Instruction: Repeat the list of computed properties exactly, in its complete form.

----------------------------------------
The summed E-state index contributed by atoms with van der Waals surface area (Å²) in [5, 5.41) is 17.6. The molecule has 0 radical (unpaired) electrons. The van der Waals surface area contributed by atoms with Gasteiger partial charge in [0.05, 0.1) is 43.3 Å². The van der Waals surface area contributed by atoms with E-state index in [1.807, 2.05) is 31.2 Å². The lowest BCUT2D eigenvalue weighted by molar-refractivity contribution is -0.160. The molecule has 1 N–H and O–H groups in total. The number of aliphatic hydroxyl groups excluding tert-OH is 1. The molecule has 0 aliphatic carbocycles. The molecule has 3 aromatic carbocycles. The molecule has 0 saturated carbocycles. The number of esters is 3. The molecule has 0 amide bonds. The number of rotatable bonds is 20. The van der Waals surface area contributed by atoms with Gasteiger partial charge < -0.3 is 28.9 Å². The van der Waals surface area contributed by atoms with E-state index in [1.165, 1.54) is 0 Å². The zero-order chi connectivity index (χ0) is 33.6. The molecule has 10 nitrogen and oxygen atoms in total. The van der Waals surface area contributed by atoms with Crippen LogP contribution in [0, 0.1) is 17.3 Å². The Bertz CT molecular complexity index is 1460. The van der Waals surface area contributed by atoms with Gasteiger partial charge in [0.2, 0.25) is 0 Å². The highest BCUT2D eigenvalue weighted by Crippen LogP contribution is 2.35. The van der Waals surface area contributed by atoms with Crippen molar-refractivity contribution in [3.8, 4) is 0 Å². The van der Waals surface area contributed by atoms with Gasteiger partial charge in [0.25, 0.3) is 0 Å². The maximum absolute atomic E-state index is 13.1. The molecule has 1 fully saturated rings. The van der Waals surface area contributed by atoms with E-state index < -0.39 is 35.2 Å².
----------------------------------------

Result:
The summed E-state index contributed by atoms with van der Waals surface area (Å²) in [5, 5.41) is 17.6. The molecule has 0 radical (unpaired) electrons. The van der Waals surface area contributed by atoms with Gasteiger partial charge in [0.05, 0.1) is 43.3 Å². The van der Waals surface area contributed by atoms with E-state index in [1.807, 2.05) is 31.2 Å². The lowest BCUT2D eigenvalue weighted by molar-refractivity contribution is -0.160. The molecule has 1 N–H and O–H groups in total. The number of aliphatic hydroxyl groups excluding tert-OH is 1. The molecule has 0 aliphatic carbocycles. The molecule has 3 aromatic carbocycles. The molecule has 0 saturated carbocycles. The number of esters is 3. The molecule has 0 amide bonds. The number of rotatable bonds is 20. The van der Waals surface area contributed by atoms with Gasteiger partial charge < -0.3 is 28.9 Å². The van der Waals surface area contributed by atoms with E-state index in [1.165, 1.54) is 0 Å². The zero-order chi connectivity index (χ0) is 33.6. The molecule has 10 nitrogen and oxygen atoms in total. The van der Waals surface area contributed by atoms with Crippen LogP contribution in [0, 0.1) is 17.3 Å². The Bertz CT molecular complexity index is 1460. The van der Waals surface area contributed by atoms with Gasteiger partial charge in [0.2, 0.25) is 0 Å². The highest BCUT2D eigenvalue weighted by Crippen LogP contribution is 2.35. The van der Waals surface area contributed by atoms with Crippen molar-refractivity contribution in [3.8, 4) is 0 Å². The van der Waals surface area contributed by atoms with Gasteiger partial charge in [0.25, 0.3) is 0 Å². The maximum absolute atomic E-state index is 13.1. The molecule has 1 fully saturated rings. The van der Waals surface area contributed by atoms with E-state index < -0.39 is 35.2 Å².